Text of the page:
925 million — that's the number the Food and Agriculture Organization (FAO) is looking at this week. According to UN estimates, this is how many people are currently suffering from hunger and malnutrition worldwide. Development workers call on experts in Rome to curb food speculation.
Furthermore, the development organization Oxfam demanded binding rules for industrialized countries and investors when buying fertile land in developing countries. The UN World Food Committee will meet from Monday (11 a.m.).10.2010) at the headquarters of the FAO.
In the past two years alone, investors in poor countries have acquired acreage the size of Sweden, Oxfam complained. The organization demanded a suspension of the purchase pending binding regulations. The voluntary rules envisaged so far by the FAO and the World Bank are not sufficient in view of the impact of land acquisitions on the poor, said Marita Wiggerthale, Oxfam's agricultural expert.
The Oxfam expert also called for regulating food speculation in light of price volatility in world agricultural markets. It had driven up food prices in 2007 and 2008. "150 million people have gone hungry because speculators bet on rising prices and short-term profits" criticized the Oxfam expert. Speculation in agricultural commodities has increased significantly, she said. The UN World Food Committee must therefore ensure that the causes of the price explosion are analyzed and counter-strategies developed.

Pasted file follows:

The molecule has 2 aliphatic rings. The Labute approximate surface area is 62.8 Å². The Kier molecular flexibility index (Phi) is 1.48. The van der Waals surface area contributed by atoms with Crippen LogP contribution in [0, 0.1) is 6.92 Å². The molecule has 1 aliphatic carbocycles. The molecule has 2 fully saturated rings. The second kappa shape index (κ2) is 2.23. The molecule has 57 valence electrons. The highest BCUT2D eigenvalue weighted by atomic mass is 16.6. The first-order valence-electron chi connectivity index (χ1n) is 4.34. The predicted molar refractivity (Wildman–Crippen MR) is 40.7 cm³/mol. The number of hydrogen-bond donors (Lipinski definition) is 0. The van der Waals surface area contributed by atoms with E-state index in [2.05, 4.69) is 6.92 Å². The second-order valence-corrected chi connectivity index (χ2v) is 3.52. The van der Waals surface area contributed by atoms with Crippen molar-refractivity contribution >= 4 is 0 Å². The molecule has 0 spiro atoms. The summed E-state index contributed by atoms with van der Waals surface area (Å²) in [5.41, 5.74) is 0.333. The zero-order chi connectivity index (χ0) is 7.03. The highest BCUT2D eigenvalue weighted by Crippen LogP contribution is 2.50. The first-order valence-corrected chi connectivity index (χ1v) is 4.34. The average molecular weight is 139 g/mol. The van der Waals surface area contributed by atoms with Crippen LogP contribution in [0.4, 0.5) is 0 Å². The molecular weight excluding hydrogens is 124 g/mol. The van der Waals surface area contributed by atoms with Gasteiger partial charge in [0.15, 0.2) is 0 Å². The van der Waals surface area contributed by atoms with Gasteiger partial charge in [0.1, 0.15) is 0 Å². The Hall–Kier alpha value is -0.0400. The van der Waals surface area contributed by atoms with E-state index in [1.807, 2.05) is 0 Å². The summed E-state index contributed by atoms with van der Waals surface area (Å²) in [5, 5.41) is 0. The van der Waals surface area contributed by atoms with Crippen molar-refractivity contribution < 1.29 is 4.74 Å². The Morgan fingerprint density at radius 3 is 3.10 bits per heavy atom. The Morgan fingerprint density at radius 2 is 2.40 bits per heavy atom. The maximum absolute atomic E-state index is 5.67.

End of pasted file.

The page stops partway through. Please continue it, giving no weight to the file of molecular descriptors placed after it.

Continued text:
Hunger is part of everyday life in 22 countries
In 22 countries, hunger is part of everyday life, according to FAO UN figures. Countries like Afghanistan, Chad, North Korea, Iraq or Zimbabwe have to cope with food crises again and again or have a high rate of malnutrition.
According to the data, a total of 166 million hungry people live in these 22 countries, most of them in Africa, and thus one fifth of the 925 million people who do not have enough to eat. Persistent nutritional crises could develop into a vicious circle that keeps itself going.
Disappointing poverty summit
The UN poverty summit met in New York at the beginning of September. Development organizations criticized the adopted final declaration, The Catholic relief organization Misereor judged the statements of the German government at the summit to be disappointing overall. Merkel had tried to whitewash Germany's failure to meet its commitments.
The Protestant aid organization "Brot fur die Welt" (Bread for the World) and the Protestant Development Service (eed) described the United Nations World Poverty Summit as a "missed opportunity. He said the community of nations had only affirmed a vague intention to achieve the Millennium Development Goals and thus had not shown any shared responsibility.